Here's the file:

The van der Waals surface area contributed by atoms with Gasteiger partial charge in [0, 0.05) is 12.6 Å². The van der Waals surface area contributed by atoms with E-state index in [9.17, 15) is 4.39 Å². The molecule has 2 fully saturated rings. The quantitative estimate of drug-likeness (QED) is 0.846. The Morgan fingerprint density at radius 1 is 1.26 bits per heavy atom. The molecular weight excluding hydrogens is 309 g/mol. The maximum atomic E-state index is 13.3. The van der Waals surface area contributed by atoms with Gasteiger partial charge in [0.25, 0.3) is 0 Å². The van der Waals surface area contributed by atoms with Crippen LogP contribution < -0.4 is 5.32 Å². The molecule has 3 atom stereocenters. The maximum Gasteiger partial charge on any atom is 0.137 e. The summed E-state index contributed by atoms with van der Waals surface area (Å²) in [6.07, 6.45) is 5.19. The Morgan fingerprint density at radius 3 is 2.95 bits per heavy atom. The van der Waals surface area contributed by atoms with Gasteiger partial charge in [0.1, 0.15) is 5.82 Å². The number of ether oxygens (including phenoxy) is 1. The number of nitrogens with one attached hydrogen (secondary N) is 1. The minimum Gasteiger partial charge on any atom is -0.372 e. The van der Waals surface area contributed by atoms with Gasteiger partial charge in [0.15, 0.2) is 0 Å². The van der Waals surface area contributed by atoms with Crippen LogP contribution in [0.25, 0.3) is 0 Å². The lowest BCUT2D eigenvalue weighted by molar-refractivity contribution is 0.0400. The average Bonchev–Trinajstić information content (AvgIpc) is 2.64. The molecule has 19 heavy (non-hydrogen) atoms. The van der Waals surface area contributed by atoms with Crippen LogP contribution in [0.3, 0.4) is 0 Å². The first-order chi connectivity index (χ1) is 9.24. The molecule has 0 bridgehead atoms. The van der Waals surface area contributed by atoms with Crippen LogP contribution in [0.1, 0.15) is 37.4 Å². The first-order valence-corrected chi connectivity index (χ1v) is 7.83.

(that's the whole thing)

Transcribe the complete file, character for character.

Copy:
The van der Waals surface area contributed by atoms with Gasteiger partial charge in [0, 0.05) is 12.6 Å². The van der Waals surface area contributed by atoms with E-state index in [9.17, 15) is 4.39 Å². The molecule has 2 fully saturated rings. The quantitative estimate of drug-likeness (QED) is 0.846. The Morgan fingerprint density at radius 1 is 1.26 bits per heavy atom. The molecular weight excluding hydrogens is 309 g/mol. The maximum atomic E-state index is 13.3. The van der Waals surface area contributed by atoms with Gasteiger partial charge in [0.25, 0.3) is 0 Å². The van der Waals surface area contributed by atoms with Crippen LogP contribution < -0.4 is 5.32 Å². The molecule has 3 atom stereocenters. The maximum Gasteiger partial charge on any atom is 0.137 e. The summed E-state index contributed by atoms with van der Waals surface area (Å²) in [6.07, 6.45) is 5.19. The Morgan fingerprint density at radius 3 is 2.95 bits per heavy atom. The van der Waals surface area contributed by atoms with Gasteiger partial charge in [0.1, 0.15) is 5.82 Å². The number of ether oxygens (including phenoxy) is 1. The number of nitrogens with one attached hydrogen (secondary N) is 1. The minimum Gasteiger partial charge on any atom is -0.372 e. The van der Waals surface area contributed by atoms with Gasteiger partial charge in [0.15, 0.2) is 0 Å². The van der Waals surface area contributed by atoms with Crippen LogP contribution in [0.25, 0.3) is 0 Å². The lowest BCUT2D eigenvalue weighted by molar-refractivity contribution is 0.0400. The average Bonchev–Trinajstić information content (AvgIpc) is 2.64. The molecule has 19 heavy (non-hydrogen) atoms. The van der Waals surface area contributed by atoms with Crippen LogP contribution in [0.3, 0.4) is 0 Å². The first-order chi connectivity index (χ1) is 9.24. The molecule has 0 bridgehead atoms. The van der Waals surface area contributed by atoms with Crippen LogP contribution in [0.1, 0.15) is 37.4 Å². The first-order valence-corrected chi connectivity index (χ1v) is 7.83.